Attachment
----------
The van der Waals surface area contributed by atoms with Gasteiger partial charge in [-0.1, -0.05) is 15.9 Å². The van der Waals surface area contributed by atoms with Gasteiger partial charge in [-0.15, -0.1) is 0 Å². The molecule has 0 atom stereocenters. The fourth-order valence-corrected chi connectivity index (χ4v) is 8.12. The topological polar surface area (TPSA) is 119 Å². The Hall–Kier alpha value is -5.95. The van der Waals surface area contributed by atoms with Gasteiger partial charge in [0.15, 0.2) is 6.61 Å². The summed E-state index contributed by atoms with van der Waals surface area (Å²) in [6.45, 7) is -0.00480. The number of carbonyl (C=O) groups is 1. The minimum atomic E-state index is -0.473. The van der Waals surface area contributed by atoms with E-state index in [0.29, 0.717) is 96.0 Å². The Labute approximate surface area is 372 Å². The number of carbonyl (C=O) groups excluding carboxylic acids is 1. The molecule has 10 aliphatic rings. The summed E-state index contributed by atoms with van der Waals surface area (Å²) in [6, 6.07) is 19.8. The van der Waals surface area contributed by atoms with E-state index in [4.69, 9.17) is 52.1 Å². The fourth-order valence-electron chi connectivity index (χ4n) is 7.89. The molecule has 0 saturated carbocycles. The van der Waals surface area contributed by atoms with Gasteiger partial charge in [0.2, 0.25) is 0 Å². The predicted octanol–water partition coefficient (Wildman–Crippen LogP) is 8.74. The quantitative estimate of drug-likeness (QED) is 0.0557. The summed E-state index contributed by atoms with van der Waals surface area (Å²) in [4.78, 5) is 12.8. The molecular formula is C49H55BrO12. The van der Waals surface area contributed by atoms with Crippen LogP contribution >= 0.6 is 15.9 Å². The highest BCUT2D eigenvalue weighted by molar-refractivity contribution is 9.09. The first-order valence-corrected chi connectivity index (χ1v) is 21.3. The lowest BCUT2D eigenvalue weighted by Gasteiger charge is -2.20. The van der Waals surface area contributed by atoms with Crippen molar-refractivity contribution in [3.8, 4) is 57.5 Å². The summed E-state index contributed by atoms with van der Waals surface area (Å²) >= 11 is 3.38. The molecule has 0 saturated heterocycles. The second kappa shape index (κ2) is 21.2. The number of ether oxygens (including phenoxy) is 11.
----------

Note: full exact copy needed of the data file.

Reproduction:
The van der Waals surface area contributed by atoms with Gasteiger partial charge in [-0.1, -0.05) is 15.9 Å². The van der Waals surface area contributed by atoms with Gasteiger partial charge in [-0.15, -0.1) is 0 Å². The molecule has 0 atom stereocenters. The fourth-order valence-corrected chi connectivity index (χ4v) is 8.12. The topological polar surface area (TPSA) is 119 Å². The Hall–Kier alpha value is -5.95. The van der Waals surface area contributed by atoms with Gasteiger partial charge in [0.15, 0.2) is 6.61 Å². The summed E-state index contributed by atoms with van der Waals surface area (Å²) in [6.45, 7) is -0.00480. The number of carbonyl (C=O) groups is 1. The minimum atomic E-state index is -0.473. The van der Waals surface area contributed by atoms with E-state index in [0.29, 0.717) is 96.0 Å². The Labute approximate surface area is 372 Å². The number of carbonyl (C=O) groups excluding carboxylic acids is 1. The molecule has 10 aliphatic rings. The summed E-state index contributed by atoms with van der Waals surface area (Å²) in [6, 6.07) is 19.8. The van der Waals surface area contributed by atoms with E-state index in [4.69, 9.17) is 52.1 Å². The fourth-order valence-electron chi connectivity index (χ4n) is 7.89. The molecule has 0 saturated carbocycles. The van der Waals surface area contributed by atoms with Gasteiger partial charge in [0.2, 0.25) is 0 Å². The predicted octanol–water partition coefficient (Wildman–Crippen LogP) is 8.74. The quantitative estimate of drug-likeness (QED) is 0.0557. The summed E-state index contributed by atoms with van der Waals surface area (Å²) in [4.78, 5) is 12.8. The molecular formula is C49H55BrO12. The van der Waals surface area contributed by atoms with Crippen LogP contribution >= 0.6 is 15.9 Å². The highest BCUT2D eigenvalue weighted by molar-refractivity contribution is 9.09. The first-order valence-corrected chi connectivity index (χ1v) is 21.3. The lowest BCUT2D eigenvalue weighted by Gasteiger charge is -2.20. The van der Waals surface area contributed by atoms with Crippen molar-refractivity contribution in [3.8, 4) is 57.5 Å². The summed E-state index contributed by atoms with van der Waals surface area (Å²) >= 11 is 3.38. The molecule has 0 saturated heterocycles. The second kappa shape index (κ2) is 21.2. The number of ether oxygens (including phenoxy) is 11.